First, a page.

New policies for a new crisis

Human rights activists don’t have all the answers to the pandemic, but they should focus on protecting the most vulnerable, and be alert to creeping authoritarianism.



Nathalia Aguilar/EFE


 

This article is a part of OGR's Imagining our Post-Pandemic Futures series on the human rights practice needed for creating a better world during and beyond the COVID-19 pandemic.

 


Life is changing quickly, and it is incumbent upon us to find the place of human rights in this exceptional era in which our individual decisions can kill others.

What can human rights offer in this moment of crisis? As a starting point, let’s be humble. Human rights researchers and activists may have some ideas, but we don’t have all the answers, possibly we don’t even have the answers to the most important questions. Human rights policy analysis was not invented for policies that change radically in a matter of days or even hours.

With half of humanity on lockdown, it is clear to me that in many countries we have surpassed the threshold of the legitimate restriction of some of our individual rights. I don’t like seeing growing police presence in the streets around the world, less so the army. We all want to live in a free society. But we also want to live, and we want the most vulnerable among us to have a fair chance to get through this. To respond to this pandemic effectively it may be necessary to limit our right to individual liberty, digital privacy, freedom to gather in groups and freedom of movement.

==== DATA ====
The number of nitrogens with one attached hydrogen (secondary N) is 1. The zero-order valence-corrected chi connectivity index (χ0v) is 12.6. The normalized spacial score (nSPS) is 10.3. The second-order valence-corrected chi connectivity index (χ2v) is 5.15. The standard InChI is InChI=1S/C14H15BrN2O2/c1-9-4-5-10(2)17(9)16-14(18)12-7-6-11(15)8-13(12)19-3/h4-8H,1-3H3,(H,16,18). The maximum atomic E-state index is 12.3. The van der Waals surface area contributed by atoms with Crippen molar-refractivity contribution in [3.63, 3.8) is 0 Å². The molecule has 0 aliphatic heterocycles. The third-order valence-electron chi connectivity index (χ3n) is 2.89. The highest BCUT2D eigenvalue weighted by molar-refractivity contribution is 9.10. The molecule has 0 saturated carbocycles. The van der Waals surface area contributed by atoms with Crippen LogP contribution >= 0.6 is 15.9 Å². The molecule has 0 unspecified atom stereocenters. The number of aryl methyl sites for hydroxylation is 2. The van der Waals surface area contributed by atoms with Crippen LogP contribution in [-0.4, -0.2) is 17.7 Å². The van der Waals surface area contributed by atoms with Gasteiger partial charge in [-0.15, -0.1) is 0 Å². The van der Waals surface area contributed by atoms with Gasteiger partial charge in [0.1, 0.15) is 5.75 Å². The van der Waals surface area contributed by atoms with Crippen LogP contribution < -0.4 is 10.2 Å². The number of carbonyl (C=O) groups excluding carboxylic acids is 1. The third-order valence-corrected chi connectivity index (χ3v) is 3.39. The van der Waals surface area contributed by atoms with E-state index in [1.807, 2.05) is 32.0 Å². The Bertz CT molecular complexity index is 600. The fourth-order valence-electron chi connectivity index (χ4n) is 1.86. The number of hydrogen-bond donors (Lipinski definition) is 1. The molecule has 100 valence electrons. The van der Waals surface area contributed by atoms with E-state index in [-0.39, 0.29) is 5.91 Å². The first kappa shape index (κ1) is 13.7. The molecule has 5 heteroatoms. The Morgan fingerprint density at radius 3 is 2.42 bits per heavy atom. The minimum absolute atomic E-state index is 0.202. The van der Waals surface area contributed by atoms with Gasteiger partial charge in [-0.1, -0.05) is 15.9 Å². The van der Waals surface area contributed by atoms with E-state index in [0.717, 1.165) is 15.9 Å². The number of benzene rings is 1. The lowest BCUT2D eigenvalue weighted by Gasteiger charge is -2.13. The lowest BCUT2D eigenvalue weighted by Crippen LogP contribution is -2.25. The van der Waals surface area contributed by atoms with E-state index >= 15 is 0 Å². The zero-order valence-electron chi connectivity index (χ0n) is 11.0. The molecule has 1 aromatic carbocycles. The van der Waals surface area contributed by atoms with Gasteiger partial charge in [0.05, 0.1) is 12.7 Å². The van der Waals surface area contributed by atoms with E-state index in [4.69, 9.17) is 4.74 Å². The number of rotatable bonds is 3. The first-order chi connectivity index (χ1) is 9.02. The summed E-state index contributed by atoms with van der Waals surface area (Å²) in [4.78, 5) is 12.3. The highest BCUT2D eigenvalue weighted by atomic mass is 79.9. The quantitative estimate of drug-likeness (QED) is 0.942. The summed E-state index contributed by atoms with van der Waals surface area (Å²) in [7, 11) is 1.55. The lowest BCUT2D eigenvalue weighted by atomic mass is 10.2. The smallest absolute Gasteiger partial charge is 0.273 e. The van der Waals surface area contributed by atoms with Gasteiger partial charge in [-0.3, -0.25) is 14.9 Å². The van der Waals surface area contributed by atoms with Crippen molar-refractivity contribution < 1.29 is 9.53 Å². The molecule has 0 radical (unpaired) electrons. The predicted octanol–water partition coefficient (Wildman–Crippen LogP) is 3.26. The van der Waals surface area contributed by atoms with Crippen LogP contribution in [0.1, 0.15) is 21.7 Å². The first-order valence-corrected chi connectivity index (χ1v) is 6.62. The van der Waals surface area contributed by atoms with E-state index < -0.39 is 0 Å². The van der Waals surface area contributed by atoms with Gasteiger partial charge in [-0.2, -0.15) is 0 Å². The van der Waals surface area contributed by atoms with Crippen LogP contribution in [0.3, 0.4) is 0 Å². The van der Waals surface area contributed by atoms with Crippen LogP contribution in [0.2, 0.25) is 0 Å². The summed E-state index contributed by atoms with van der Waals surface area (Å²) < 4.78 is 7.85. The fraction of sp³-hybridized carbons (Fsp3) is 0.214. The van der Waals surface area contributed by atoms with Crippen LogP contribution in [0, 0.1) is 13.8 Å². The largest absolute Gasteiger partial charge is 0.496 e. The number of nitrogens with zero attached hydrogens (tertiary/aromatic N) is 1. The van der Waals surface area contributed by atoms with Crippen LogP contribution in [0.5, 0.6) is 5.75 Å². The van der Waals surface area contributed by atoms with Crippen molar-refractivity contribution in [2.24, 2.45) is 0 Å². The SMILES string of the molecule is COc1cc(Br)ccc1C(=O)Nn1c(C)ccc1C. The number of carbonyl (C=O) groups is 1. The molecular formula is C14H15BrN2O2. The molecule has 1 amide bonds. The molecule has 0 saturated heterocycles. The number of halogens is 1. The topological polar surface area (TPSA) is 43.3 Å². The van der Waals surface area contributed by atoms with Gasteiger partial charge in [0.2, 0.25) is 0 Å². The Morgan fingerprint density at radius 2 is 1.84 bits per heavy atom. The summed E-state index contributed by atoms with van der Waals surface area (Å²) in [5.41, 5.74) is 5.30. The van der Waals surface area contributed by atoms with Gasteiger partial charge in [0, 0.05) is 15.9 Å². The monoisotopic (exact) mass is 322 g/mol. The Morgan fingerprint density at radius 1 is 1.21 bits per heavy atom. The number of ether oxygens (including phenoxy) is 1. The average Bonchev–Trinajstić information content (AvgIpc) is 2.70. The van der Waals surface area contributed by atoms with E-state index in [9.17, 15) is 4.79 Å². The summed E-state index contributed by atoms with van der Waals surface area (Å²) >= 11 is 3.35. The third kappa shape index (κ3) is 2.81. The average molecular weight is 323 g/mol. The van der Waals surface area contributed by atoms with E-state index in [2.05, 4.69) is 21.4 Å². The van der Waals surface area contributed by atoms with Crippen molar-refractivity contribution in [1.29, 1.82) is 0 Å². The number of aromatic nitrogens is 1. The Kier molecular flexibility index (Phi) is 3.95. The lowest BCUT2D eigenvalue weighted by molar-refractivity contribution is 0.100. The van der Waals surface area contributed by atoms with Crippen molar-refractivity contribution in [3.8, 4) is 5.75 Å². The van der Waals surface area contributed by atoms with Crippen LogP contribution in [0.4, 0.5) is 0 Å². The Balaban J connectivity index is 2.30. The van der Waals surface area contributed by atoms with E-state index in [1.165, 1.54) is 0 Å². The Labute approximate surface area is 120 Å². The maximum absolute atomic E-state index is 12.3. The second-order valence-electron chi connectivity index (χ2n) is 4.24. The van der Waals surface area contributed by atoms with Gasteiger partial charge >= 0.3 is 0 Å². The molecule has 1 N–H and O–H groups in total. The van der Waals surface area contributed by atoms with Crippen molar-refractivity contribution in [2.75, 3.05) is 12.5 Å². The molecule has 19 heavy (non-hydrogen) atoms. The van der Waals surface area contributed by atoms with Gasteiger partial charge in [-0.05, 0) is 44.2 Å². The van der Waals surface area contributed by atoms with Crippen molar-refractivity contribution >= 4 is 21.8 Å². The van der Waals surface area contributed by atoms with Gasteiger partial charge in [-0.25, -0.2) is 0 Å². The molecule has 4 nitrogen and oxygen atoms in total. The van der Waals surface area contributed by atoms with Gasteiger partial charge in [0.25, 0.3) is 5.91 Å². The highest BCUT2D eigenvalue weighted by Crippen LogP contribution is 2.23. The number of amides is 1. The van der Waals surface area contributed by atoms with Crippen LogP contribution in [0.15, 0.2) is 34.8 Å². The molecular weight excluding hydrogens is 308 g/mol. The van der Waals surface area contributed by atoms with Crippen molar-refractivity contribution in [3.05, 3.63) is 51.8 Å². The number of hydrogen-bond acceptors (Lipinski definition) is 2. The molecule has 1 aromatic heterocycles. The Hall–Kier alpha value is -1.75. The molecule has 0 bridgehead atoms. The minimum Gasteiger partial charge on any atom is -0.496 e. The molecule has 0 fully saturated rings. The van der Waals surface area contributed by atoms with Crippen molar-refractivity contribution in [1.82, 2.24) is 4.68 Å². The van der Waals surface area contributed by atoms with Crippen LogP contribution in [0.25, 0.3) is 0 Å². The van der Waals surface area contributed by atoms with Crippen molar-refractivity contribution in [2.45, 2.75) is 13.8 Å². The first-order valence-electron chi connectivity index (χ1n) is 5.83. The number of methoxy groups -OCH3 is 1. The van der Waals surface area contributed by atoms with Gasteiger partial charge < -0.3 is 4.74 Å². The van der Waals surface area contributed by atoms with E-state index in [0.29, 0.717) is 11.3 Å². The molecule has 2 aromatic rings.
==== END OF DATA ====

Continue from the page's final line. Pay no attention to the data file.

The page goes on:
At the same time, however, some will see this crisis as an opportunity to test new policies that would not be palatable in other circumstances. Illiberal rulers are already showing their intentions, and as we move forward, political leaders will be tempted to prolong some of the measures into a new state of being. They will call for the closure of borders, the geolocalization of everyone via mobile apps, and the restriction of the rights of refugees and asylum seekers. Human rights defenders should continue doing what they do best and resist governments’ instrumentalization of the pandemic applying a “shock doctrine”, whereby they use the opportunity the crisis presents to further curtail freedoms.